Is My Type of Loan an Advantage or Disadvantage in a Purchase Offer?

How Sellers Rank Types of Financing in an Offer

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Question: Is My Type of Loan an Advantage or Disadvantage in a Purchase Offer?

A reader asks: "I am in the enviable position of being able to pay cash or get a loan to buy a home. I want to buy an investment property, but you know how this market is. Multiple offers galore. Lots of buyers fighting over homes. I want my offer to be the best one, and I know the type of offer it is plays a huge role. So am I better off making an offer for cash or with a loan? And if it's a loan, what kind of loan is best? Where is my edge? What makes one purchase offer better than another when ranked against each other by type of loan?"

Answer: You are wise to consider how your offer may be perceived by the seller, because the type of mortgage loan or financing terms may greatly affect that perception. Throw into that mix a seller's market, and you're also likely to be competing against multiple offers from various buyers. Your offer will be even more closely scrutinized and judged.

Buyers would be astonished if they knew how unfairly some purchase offers are ranked. While we have Fair Housing laws that prohibit discrimination based on protective classes, other types of discrimination are not restricted. Not to mention, most sellers and their listing agents don't make a practice of telling buyers why their offer was rejected. They just reject it. They don't have to explain why.

However, it is common practice to judge a purchase offer by the type of financing the buyer chooses to use. Purchase offers are often ranked in the following manner.

The best type of offer is listed first, with the least attractive offer ranked in last place:

  • Cash. This means cash on hand. It does not mean a home that is presently in escrow, as that would be a contingent sale and not a cash transaction. It also does not mean a refinance on another property that will produce cash at a later date. A cash offer is typically accompanied by ​proof of funds. That's because the seller won't take a buyer's word that the buyer is good for the cash. It's the equivalent of asking the buyer to produce a suitcase packed with 100 dollar bills.
  • Because cash is so highly rated, sometimes cash buyers are able to negotiate a discount. But don't count on that benefit in a multiple-offer situation or in a short sale. Remember, all offers, except owner financing, result in cash to the seller at the end. The main benefit to a cash offer is no appraisal requirement.

    Cash offers over list price are highly desirable for homes with equity because there is no appraisal. Cash offers over list price are not desirable for a short sale, however, because if the buyer walks, the bank's expectation has already been established. It might be difficult to duplicate.

  • Conventional loan. The FICO score requirements for a conventional loan are higher than those for an FHA loan. You can still get a conventional loan if your FICO score mirrors the minimum required for FHA but you will pay a higher interest rate.

    Preferred rates are offered to those borrowers who put down 20% or more in cash, resulting in an 80% loan-to-value ratio or less. The lower the ratio, the lower the risk to the lender. Also, if the appraisal comes in lower, often the lender will let a borrower pay the difference in cash if the loan-to-value is less than 80%.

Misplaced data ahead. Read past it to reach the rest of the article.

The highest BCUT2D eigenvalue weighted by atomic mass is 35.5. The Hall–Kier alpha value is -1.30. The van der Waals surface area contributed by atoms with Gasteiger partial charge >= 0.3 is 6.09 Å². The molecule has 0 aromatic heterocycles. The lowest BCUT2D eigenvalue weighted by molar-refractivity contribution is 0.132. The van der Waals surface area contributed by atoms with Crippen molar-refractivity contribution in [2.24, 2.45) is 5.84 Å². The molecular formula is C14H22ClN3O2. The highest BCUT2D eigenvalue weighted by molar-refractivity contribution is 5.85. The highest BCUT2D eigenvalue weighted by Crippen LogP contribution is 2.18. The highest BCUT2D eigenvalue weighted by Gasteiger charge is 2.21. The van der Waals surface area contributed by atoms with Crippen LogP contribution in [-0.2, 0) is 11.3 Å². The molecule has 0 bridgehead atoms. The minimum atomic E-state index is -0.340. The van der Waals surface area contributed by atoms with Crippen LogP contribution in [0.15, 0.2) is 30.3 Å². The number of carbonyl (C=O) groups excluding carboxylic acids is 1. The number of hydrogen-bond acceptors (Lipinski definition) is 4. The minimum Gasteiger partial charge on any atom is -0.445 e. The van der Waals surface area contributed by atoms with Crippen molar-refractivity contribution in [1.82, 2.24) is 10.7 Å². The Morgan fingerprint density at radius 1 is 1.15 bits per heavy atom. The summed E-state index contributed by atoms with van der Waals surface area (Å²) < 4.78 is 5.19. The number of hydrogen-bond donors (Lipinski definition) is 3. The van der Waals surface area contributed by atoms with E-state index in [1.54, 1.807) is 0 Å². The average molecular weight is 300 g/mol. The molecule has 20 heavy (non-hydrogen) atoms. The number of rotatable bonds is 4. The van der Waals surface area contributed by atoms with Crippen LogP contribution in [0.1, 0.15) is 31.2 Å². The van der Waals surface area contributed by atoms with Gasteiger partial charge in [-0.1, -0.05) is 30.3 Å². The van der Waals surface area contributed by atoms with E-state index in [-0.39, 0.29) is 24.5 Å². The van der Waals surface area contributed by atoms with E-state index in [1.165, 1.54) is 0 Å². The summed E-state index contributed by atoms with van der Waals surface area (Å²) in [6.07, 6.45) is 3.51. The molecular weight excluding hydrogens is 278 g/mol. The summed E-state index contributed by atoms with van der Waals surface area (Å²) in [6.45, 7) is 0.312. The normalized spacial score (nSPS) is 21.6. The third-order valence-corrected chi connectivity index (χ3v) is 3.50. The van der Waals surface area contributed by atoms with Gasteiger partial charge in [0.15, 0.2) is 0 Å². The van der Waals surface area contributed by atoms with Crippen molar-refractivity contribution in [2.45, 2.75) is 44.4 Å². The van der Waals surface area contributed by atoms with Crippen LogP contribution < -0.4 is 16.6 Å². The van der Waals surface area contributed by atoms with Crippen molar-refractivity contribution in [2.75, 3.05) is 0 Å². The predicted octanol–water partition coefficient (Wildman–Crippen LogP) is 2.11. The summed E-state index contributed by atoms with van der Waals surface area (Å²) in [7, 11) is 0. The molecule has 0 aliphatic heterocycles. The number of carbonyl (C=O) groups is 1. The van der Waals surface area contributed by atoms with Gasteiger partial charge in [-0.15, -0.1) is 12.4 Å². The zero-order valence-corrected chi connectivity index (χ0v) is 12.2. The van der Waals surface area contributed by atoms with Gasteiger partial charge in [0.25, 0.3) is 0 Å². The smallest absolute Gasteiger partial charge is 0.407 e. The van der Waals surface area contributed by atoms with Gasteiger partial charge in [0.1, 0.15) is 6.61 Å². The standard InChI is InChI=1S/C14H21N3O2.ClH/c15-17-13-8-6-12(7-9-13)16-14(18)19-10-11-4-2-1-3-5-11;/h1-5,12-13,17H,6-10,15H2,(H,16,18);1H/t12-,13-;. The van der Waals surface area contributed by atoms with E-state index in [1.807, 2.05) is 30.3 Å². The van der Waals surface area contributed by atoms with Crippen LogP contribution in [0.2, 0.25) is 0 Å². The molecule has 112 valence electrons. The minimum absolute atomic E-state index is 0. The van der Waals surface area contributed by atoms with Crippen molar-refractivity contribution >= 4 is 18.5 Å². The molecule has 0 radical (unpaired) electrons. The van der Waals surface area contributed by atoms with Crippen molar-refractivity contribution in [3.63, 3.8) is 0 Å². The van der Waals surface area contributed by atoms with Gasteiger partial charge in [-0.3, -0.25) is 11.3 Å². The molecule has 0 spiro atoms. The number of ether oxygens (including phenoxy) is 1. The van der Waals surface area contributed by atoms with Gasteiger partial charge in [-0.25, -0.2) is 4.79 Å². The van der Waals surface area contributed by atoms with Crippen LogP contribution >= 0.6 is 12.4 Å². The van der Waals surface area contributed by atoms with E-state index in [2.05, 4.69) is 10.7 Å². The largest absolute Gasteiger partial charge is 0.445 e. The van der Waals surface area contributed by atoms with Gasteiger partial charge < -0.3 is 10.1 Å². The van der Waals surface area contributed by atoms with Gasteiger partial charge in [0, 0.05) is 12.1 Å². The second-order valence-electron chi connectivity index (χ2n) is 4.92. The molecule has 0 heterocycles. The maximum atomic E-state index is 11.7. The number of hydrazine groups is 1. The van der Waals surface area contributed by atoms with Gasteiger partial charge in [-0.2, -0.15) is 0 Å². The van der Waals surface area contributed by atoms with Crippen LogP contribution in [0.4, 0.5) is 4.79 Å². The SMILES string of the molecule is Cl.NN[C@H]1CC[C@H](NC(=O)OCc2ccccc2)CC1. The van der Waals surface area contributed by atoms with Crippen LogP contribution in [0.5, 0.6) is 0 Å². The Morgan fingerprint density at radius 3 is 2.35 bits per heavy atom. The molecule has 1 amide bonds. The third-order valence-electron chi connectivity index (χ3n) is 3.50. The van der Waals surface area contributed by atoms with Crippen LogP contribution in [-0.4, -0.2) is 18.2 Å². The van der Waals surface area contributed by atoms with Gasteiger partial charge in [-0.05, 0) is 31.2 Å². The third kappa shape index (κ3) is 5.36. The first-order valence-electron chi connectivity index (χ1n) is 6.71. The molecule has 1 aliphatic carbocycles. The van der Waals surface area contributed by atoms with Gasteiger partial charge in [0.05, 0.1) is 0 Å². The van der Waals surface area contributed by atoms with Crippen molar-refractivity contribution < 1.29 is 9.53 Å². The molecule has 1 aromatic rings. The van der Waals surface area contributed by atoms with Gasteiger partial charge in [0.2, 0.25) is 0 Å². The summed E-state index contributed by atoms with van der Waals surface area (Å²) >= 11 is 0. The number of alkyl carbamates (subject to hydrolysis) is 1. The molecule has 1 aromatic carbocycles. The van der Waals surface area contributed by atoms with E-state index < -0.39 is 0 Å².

Another advantage to conventional loans is lender funding requirements are less stringent. The lender is much less likely to demand repairs. This fact alone makes a conventional buyer appear much more attractive than an FHA buyer. However, bear in mind, newer homes generally do not require repairs.

  • FHA Loan. Many first-time home buyers opt for an FHA loan because the initial cash down payment is typically less than the amount required for a conventional loan. In addition, the FICO score requirement, per lender overlays, is much more lenient. The minimum down payment for an FHA loan is 3.5% of the purchase price.

    FHA repair guidelines are not as strict as some sellers and agents believe. But older homes tend to need more repairs. Peeling paint is a huge FHA issue if the home was built prior to 1978. The home can have a concrete floor without carpeting, but it better not to have peeling paint. FHA loans are sometimes held up from closing due to funding conditions.

    A pest report and clearance may or may not be required by the FHA appraiser.

  • VA Loan. Veterans get the short end of the stick when it comes to loan hierarchy. Yet, VA borrowers are probably a better credit risk than an FHA buyer because the requirements to buy without a down payment are more stringent. A borrower retains the option to put a down payment on the home or buy without a down payment. Most VA borrowers choose leverage.

    The downside to a VA loan is pest reports are required. When a pest work is required, the lender will want a completion certificate. If the transaction is a short sale, typically banks will not authorize payment for pest work. Short sale homes are sold As Is.

    Unfortunately, due to the hierarchy and misconceptions, VA buyers often fall to the bottom of the pile of offers, while they might be the most qualified. Agents who handle a lot of short sales tend to prefer VA buyers because they know these buyers will get turned down elsewhere, which makes them a committed candidate for a short sale.

    At the time of writing, Elizabeth Weintraub, DRE # 00697006, is a Broker-Associate at Lyon Real Estate in Sacramento, California.